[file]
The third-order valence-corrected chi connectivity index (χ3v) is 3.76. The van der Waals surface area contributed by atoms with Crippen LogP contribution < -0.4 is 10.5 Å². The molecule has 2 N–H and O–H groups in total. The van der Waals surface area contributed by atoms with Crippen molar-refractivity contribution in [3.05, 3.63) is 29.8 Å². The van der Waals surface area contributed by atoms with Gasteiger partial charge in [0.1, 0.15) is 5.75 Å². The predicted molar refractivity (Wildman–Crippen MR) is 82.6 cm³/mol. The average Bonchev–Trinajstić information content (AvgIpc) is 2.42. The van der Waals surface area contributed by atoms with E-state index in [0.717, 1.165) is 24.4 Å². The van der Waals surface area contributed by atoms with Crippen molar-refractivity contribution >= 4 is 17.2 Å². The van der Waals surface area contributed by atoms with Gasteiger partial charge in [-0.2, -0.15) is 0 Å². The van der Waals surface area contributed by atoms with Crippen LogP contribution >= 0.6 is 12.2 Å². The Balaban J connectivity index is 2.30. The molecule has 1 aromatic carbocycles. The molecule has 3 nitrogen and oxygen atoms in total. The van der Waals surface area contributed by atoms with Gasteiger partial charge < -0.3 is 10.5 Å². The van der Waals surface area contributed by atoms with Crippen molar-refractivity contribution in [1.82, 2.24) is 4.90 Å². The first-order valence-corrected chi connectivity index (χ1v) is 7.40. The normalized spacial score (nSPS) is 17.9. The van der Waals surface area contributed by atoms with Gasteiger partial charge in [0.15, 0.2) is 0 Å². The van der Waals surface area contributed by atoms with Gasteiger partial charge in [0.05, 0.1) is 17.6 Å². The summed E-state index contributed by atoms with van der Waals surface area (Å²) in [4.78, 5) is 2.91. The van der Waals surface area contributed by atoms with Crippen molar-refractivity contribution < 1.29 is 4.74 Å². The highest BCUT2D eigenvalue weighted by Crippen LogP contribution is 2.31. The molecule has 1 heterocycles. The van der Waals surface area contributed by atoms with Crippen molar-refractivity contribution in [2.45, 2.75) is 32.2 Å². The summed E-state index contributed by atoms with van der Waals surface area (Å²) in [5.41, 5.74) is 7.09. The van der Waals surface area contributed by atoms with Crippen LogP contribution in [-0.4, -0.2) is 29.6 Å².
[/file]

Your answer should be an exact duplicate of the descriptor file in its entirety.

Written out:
The third-order valence-corrected chi connectivity index (χ3v) is 3.76. The van der Waals surface area contributed by atoms with Crippen LogP contribution < -0.4 is 10.5 Å². The molecule has 2 N–H and O–H groups in total. The van der Waals surface area contributed by atoms with Crippen molar-refractivity contribution in [3.05, 3.63) is 29.8 Å². The van der Waals surface area contributed by atoms with Gasteiger partial charge in [0.1, 0.15) is 5.75 Å². The predicted molar refractivity (Wildman–Crippen MR) is 82.6 cm³/mol. The average Bonchev–Trinajstić information content (AvgIpc) is 2.42. The van der Waals surface area contributed by atoms with E-state index in [0.717, 1.165) is 24.4 Å². The van der Waals surface area contributed by atoms with Crippen molar-refractivity contribution >= 4 is 17.2 Å². The van der Waals surface area contributed by atoms with Gasteiger partial charge in [-0.2, -0.15) is 0 Å². The van der Waals surface area contributed by atoms with Crippen LogP contribution >= 0.6 is 12.2 Å². The Balaban J connectivity index is 2.30. The molecule has 1 aromatic carbocycles. The molecule has 3 nitrogen and oxygen atoms in total. The van der Waals surface area contributed by atoms with Gasteiger partial charge < -0.3 is 10.5 Å². The van der Waals surface area contributed by atoms with Crippen molar-refractivity contribution in [1.82, 2.24) is 4.90 Å². The first-order valence-corrected chi connectivity index (χ1v) is 7.40. The normalized spacial score (nSPS) is 17.9. The van der Waals surface area contributed by atoms with Gasteiger partial charge in [0.15, 0.2) is 0 Å². The van der Waals surface area contributed by atoms with Gasteiger partial charge in [0.05, 0.1) is 17.6 Å². The summed E-state index contributed by atoms with van der Waals surface area (Å²) in [4.78, 5) is 2.91. The van der Waals surface area contributed by atoms with Crippen molar-refractivity contribution < 1.29 is 4.74 Å². The highest BCUT2D eigenvalue weighted by Crippen LogP contribution is 2.31. The molecule has 1 heterocycles. The van der Waals surface area contributed by atoms with Crippen molar-refractivity contribution in [2.45, 2.75) is 32.2 Å². The summed E-state index contributed by atoms with van der Waals surface area (Å²) in [5.41, 5.74) is 7.09. The van der Waals surface area contributed by atoms with Crippen LogP contribution in [-0.4, -0.2) is 29.6 Å².